“[Hallie’s Heroes] has gotten a lot bigger,” Elyse said. “More so than we could have ever dreamed.”

Elyse spreads her wings across the community, reaching out to locals in the Denton area to spread Hallie’s message. She and the organization plan advocacy events and swab drives to add more names to their ever growing list of donors. Hallie’s Heroes recently teamed up with UNT Greek life and in part with UNT fraternity Phi Kappa Sigma to host a 5K Fun Run at W.S. Ryan Elementary. Their community reach keeps growing, which means a bigger possibility to find more matches.

Her cause is reaching far beyond Denton, however. A year ago, Hallie had met with a group of Fort Worth Police officers, who she calls her “Z Team,” to host a swab drive. This year, they met again for their one year anniversary. Hallie and around 18 other kids were inducted as “honorary Fort Worth Police officers” and were given their own officer shirts and badges. Hallie said they were able to “bust a bad guy” in a playful arrest enactment.

Because finding a match depends on finding donors, Hallie’s Heroes has many events and drives planned to get as many people in the community as they can involved in their race for a cure.

“It kind of ebbs and flows, but in October we have got a lot of events going on,” Angie Medlock said, vice president of Hallie’s Heroes. “We’ll be busy almost every weekend in October.”

Medlock said that Hallie’s Heroes fundraises for their cause to help alleviate financial burdens on their partner, DKMS, who pays for their swab kits. Swab kits cost around $65 each to process, and when over 2,200 individuals get swabbed, costs add up.

“It’s a significant cost, but it’s obviously very worthwhile,” Medlock said. “It’s a pretty minimum cost to save eight lives, if you think about it.”

Hallie, Elyse and Hallie’s Heroes have a lot planned for the rest of 2016 and moving forward. They won’t stop swabbing and asking for donations until they have found their matches and a cure. With over 14,000 patient’s names waiting in the DKMS database for a match, there is still a lot of work to be done.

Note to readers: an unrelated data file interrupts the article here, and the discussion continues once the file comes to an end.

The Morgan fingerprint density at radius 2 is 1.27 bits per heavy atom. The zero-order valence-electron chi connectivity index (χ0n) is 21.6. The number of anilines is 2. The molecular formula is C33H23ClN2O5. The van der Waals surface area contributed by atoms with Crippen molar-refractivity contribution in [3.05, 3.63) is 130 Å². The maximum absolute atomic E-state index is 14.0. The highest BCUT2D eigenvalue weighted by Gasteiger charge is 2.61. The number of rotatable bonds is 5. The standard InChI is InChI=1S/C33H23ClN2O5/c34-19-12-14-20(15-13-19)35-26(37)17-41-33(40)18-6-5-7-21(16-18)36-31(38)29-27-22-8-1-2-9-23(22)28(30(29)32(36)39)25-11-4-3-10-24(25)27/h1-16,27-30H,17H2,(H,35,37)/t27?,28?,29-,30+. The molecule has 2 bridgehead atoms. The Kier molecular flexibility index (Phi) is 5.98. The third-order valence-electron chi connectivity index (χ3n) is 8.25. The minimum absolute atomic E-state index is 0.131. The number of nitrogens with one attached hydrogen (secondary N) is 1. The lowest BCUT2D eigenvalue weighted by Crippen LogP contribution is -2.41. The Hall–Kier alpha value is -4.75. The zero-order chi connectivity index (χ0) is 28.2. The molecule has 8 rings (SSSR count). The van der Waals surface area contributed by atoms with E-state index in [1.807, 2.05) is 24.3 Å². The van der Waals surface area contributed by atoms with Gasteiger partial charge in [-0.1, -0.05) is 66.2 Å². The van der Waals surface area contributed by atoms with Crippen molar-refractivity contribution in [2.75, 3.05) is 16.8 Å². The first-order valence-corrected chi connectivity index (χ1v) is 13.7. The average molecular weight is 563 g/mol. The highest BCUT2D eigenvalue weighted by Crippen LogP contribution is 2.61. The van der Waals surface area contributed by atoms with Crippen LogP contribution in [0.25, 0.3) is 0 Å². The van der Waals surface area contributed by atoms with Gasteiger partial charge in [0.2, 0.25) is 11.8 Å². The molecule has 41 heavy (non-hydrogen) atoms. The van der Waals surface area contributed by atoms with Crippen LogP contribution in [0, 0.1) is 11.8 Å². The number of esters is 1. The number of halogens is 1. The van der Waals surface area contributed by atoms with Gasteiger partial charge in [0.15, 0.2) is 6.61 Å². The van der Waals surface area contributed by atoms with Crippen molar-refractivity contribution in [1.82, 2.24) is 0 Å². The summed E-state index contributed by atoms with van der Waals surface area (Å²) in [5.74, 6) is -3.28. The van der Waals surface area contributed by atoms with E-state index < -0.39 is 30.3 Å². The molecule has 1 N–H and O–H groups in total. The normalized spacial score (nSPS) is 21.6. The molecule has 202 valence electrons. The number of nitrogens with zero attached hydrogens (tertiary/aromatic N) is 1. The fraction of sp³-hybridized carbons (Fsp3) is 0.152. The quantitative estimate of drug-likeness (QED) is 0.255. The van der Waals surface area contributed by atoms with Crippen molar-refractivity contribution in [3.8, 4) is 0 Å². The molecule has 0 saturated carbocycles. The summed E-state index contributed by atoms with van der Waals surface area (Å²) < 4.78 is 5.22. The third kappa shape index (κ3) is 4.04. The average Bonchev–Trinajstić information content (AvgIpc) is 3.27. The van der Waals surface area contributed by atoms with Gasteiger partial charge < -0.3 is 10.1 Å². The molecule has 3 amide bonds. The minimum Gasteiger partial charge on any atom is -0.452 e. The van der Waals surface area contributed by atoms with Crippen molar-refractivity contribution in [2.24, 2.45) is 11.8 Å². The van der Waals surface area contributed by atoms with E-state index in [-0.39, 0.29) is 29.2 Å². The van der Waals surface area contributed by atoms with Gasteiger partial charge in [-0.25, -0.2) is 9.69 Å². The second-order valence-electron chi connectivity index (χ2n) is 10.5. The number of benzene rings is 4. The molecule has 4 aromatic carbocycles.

Fundraising events and swab drives are the main weapons at their disposal. To stay up to day on Hallie’s journey and to see when upcoming events are happening, like their Facebook page and follow their website.

“Even if you only give five dollars, that’s five dollars more than we had walking into the event,” Elyse said. “You’re just giving time to somebody for a future.”

Featured Photo: Hallie Barnard poses for a picture with her dog Linus outside of her home in Denton. Hannah Breland

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Kyle Martin

Kyle Martin

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1 Comment

  1. JS
    JS September 13, 14:20

    Thank you for this amazing story. A few point of correction: DBA is rare. Less than 800 children are diagnosed with DBA in the United States. There are about 14,000 patients waiting to find a bone marrow match for a multitude of reasons, all life threatening in some way.

    DKMS, which looks to find matches for patients with all types of blood cancer, bone marrow and blood disorders.

    Thank you again. Hallie’s Heroes appreciates your support!

    Reply to this comment